David Bourget (Western Ontario)
David Chalmers (ANU, NYU)
Rafael De Clercq
Jack Alan Reynolds
Learn more about PhilPapers
Educational Philosophy and Theory 43 (1):87-97 (2011)
This chapter presents emotion as a function of brain-body interaction, as a vital part of a multi-tiered phylogenetic set of neural mechanisms, evoked by both instinctive processes and learned appraisal systems, and argues to establish the primacy of emotion in relation to cognition. Primarily based on Damasio's somatic marker hypothesis, but also incorporating elements of Lazarus' appraisal theory, this paper presents a neuropedagogical model of emotion, the somatic appraisal model of affect (SAMA). SAMA identifies quintessential components, facets, and functions of affect necessary to provide a new domain, namely educational neuroscience, with a basis on which to build a dynamic model of affect serving to critique traditional cognitivist-oriented curricula and instruction, and to inform an alternative: neuropedagogy
|Keywords||emotion neuropedagogy somatic appraisal affect educational neuroscience emotion regulation somatic marker hypothesis cognition cognitive appraisal theory|
|Categories||categorize this paper)|
Setup an account with your affiliations in order to access resources via your University's proxy server
Configure custom proxy (use this if your affiliation does not provide a proxy)
|Through your library|
References found in this work BETA
C. J. Beedie, P. C. Terry & A. M. Lane (2005). Distinguishing Mood From Emotion. Cognition and Emotion 19:847-878.
A. R. Damasio & H. Moss (2001). Emotion, Cognition, and the Human Brain. In Antonio R. Damasio (ed.), Unity of Knowledge: The Convergence of Natural and Human Science. New York Academy of Sciences.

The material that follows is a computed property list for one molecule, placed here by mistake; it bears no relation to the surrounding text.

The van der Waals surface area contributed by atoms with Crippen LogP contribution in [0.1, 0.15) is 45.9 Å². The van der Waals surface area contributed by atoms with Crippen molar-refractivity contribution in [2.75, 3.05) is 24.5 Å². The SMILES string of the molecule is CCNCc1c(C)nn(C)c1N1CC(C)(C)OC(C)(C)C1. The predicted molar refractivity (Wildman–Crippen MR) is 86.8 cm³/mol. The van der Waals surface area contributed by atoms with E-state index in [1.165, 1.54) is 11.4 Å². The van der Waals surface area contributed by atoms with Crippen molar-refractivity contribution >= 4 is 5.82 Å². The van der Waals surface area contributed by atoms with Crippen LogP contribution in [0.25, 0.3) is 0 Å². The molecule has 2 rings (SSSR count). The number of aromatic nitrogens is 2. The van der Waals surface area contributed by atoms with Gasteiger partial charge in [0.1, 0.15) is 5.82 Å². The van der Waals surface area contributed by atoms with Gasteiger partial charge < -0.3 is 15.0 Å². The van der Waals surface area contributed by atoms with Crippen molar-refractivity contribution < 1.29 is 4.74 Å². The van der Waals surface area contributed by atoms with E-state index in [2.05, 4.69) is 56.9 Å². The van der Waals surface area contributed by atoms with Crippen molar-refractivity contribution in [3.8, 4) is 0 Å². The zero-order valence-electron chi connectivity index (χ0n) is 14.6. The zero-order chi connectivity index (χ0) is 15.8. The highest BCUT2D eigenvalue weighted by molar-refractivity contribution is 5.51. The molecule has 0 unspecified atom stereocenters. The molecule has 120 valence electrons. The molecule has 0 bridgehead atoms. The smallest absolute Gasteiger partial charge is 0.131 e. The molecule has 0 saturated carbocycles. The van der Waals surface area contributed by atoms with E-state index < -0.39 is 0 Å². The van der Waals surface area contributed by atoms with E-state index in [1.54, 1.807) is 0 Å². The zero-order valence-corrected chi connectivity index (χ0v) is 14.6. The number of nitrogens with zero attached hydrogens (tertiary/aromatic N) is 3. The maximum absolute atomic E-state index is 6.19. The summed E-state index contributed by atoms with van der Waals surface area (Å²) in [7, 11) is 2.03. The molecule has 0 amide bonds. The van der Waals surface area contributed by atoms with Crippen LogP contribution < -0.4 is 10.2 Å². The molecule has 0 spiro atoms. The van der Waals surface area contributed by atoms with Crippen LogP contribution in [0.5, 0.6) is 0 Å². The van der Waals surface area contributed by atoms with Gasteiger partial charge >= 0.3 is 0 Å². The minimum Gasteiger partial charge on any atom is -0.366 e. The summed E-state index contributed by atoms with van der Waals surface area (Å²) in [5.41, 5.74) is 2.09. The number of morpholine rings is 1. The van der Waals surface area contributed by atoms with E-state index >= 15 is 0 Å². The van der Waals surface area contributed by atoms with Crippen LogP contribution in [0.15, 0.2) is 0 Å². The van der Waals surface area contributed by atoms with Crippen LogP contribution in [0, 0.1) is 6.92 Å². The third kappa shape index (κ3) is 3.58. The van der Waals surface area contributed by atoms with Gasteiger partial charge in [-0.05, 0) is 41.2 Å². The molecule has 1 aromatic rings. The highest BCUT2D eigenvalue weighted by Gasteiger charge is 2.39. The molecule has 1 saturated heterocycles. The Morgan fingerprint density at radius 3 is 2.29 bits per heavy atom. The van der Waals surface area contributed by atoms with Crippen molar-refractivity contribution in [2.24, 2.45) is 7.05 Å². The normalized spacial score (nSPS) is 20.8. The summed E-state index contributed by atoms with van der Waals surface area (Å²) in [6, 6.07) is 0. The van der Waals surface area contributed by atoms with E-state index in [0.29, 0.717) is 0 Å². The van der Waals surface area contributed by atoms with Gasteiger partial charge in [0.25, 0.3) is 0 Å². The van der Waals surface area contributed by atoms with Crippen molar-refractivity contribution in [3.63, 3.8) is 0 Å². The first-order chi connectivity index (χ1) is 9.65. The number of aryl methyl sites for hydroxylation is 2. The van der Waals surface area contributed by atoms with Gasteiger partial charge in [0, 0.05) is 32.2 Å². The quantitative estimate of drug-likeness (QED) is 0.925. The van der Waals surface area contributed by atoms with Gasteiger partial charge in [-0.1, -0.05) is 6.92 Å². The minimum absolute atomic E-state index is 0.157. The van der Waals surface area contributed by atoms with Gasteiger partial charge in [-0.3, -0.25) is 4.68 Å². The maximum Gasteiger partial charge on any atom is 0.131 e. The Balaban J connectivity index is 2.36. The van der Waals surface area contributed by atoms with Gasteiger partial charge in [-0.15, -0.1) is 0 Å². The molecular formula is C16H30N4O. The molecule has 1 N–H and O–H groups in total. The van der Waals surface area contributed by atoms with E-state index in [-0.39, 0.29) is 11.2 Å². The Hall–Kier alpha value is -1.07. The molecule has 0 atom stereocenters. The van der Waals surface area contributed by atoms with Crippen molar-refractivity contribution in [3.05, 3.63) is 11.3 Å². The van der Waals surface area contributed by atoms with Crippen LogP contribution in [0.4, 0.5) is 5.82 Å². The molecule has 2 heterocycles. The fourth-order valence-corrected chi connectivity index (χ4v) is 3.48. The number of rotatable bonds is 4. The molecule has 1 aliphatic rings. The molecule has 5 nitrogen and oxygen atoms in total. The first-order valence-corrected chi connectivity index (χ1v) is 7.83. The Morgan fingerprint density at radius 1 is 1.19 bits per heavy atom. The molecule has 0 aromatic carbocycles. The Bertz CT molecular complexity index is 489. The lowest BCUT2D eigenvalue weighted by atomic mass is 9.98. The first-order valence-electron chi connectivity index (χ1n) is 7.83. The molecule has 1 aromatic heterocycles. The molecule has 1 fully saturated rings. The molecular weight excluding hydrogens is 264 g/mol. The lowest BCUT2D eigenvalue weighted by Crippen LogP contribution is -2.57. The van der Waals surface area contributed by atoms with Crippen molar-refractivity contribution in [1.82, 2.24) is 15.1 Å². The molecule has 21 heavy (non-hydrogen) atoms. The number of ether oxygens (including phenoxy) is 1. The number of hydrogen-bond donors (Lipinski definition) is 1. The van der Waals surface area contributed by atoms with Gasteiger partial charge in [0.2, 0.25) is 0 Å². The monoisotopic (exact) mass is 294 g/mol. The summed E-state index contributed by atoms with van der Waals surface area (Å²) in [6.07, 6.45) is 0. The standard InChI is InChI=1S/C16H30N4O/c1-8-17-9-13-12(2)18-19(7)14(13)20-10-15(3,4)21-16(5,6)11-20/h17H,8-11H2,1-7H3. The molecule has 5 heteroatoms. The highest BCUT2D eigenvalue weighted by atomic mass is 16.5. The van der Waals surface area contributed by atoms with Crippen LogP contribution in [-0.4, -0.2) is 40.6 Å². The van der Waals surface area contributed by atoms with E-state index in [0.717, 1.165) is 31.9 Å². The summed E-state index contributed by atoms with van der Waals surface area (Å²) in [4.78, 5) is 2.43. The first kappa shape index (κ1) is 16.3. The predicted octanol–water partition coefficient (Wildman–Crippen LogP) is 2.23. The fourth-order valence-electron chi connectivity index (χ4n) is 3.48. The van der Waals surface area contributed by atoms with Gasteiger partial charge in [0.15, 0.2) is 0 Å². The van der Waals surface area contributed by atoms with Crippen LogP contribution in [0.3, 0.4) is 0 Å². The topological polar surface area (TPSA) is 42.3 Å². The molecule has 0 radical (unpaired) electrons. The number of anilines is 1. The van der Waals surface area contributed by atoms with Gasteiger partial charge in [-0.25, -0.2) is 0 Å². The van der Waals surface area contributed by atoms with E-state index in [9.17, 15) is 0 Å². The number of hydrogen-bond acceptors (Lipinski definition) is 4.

Antonio R. Damasio (ed.) (2001). Unity of Knowledge: The Convergence of Natural and Human Science. New York Academy of Sciences.
Jeffrey A. Gray (1999). Cognition, Emotion, Conscious Experience and the Brain. In Tim Dalgleish & M. J. Powers (eds.), Handbook of Cognition and Emotion. Wiley.
Citations of this work BETA
No citations found.
Similar books and articles
Marc D. Lewis (2005). Bridging Emotion Theory and Neurobiology Through Dynamic Systems Modeling. Behavioral and Brain Sciences 28 (2):169-194.
David Sander & Klaus R. Scherer (2005). Amalgams and the Power of Analytical Chemistry: Affective Science Needs to Decompose the Appraisal-Emotion Interaction. Behavioral and Brain Sciences 28 (2):216-217.
Paul E. Griffiths (2004). Toward a "Machiavellian" Theory of Emotional Appraisal. In D. Evans & Pierre Cruse (eds.), Emotion, Evolution, and Rationality. Oxford University Press.
Larry A. Herzberg (2009). Direction, Causation, and Appraisal Theories of Emotion. Philosophical Psychology 22 (2):167 – 186.
Jules Holroyd (2007). A Communicative Conception of Moral Appraisal. Ethical Theory and Moral Practice 10 (3):267 - 278.
Mog Stapleton (2012). Proper Embodiment: The Role of the Body in Affect and Cognition. Dissertation, University of Edinburgh
Mog Stapleton (2012). Feeling the Strain: Predicting the Third Dimension of Core Affect. Behavioral and Brain Sciences 35 (3):166-167.
Stefan Linquist & Jordan Bartol (2013). Two Myths About Somatic Markers. British Journal for the Philosophy of Science 64 (3):455-484.
Piotr Winkielman & Andrzej Nowak (2005). Dynamics of Cognition-Emotion Interface: Coherence Breeds Familiarity and Liking, and Does It Fast. Behavioral and Brain Sciences 28 (2):222-223.
Jason T. Ramsay & Marc D. Lewis (2000). The Causal Status of Emotions in Consciousness. Behavioral and Brain Sciences 23 (2):215-216.
Giovanna Colombetti & Evan Thompson (2005). Enacting Emotional Interpretations with Feeling. Behavioral and Brain Sciences 28 (2):200-201.
Georg Northoff (2008). Is Appraisal 'Embodied' and 'Embedded'? A Neurophilosophical Investigation of Emotions. Journal of Consciousness Studies 15 (5):68-99.
Allison Barnes & Paul Thagard (1996). Emotional Decisions. In Garrison W. Cottrell (ed.), Proceedings of the Eighteenth Annual Conference of the Cognitive Science Society. Lawrence Erlbaum. 426--429.
Diego A. Pizzagalli (2005). The Role of Frontocingulate Pathways in the Emotion-Cognition Interface: Emerging Clues From Depression. Behavioral and Brain Sciences 28 (2):214-215.
Added to index2011-01-08
Total downloads10 ( #151,901 of 1,099,722 )
Recent downloads (6 months)3 ( #126,683 of 1,099,722 )
How can I increase my downloads?